Although some microscopes for surgical guidance are already available, they only give doctors an image of a small, single 2D plane, making it difficult to quickly survey larger areas of tissue and interpret results. These microscopes also generally require a fluorescent dye to be injected into the patient, which takes time and can limit their use for certain patients.
Over the past decade, Hillman, who is also Herbert and Florence Irving Professor at Columbia’s Zuckerman Mind Brain Behavior Institute, has been developing new kinds of microscopes for neuroscience research that can capture very fast 3D images of living samples like tiny worms, fish, and flies to see how neurons throughout their brains and bodies fire when they move. The team decided to test whether their technology, termed SCAPE (for Swept Confocally Aligned Planar Excitation microscopy) could see anything useful in tissues from other parts of the body.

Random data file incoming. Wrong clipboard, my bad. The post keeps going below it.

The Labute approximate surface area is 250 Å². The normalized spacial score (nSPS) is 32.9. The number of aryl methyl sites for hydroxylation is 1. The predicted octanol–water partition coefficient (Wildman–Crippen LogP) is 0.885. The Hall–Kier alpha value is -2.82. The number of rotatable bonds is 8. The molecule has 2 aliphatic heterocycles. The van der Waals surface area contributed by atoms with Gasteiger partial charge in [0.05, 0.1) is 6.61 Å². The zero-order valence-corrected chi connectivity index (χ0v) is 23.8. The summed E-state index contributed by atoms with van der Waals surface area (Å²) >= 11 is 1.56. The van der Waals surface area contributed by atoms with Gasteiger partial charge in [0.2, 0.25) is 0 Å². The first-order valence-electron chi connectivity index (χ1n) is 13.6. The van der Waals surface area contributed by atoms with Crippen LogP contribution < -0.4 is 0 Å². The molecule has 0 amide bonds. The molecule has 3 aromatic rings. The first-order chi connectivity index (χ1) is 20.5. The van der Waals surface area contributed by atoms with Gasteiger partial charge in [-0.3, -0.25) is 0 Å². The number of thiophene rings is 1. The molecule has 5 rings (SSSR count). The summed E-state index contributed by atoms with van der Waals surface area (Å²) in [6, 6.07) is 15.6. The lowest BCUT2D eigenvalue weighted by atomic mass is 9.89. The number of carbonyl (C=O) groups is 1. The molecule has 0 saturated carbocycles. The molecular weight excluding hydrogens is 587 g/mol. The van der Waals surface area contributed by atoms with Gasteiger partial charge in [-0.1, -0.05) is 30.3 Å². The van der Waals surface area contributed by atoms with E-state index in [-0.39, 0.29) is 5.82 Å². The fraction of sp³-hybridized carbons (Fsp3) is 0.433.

“One of the first tissues we looked at was fresh mouse kidney, and we were stunned to see gorgeous structures that looked a lot like what you get with standard histology,” says Kripa Patel, a recent PhD graduate from the Hillman lab and lead author of the study. “Most importantly, we didn’t add any dyes to the mouse — everything we saw was natural fluorescence in the tissue that is usually too weak to see. Our microscope is so efficient that we could see these weak signals well, even though we were also imaging whole 3D volumes at speeds fast enough to rove around in real time, scanning different areas of the tissue as if we were holding a flashlight.”
As she “roved around,” Patel could even stitch together the acquired volumes and turn the data into large 3D representations of the tissue that a pathologist could examine as if it were a full box of histology slides.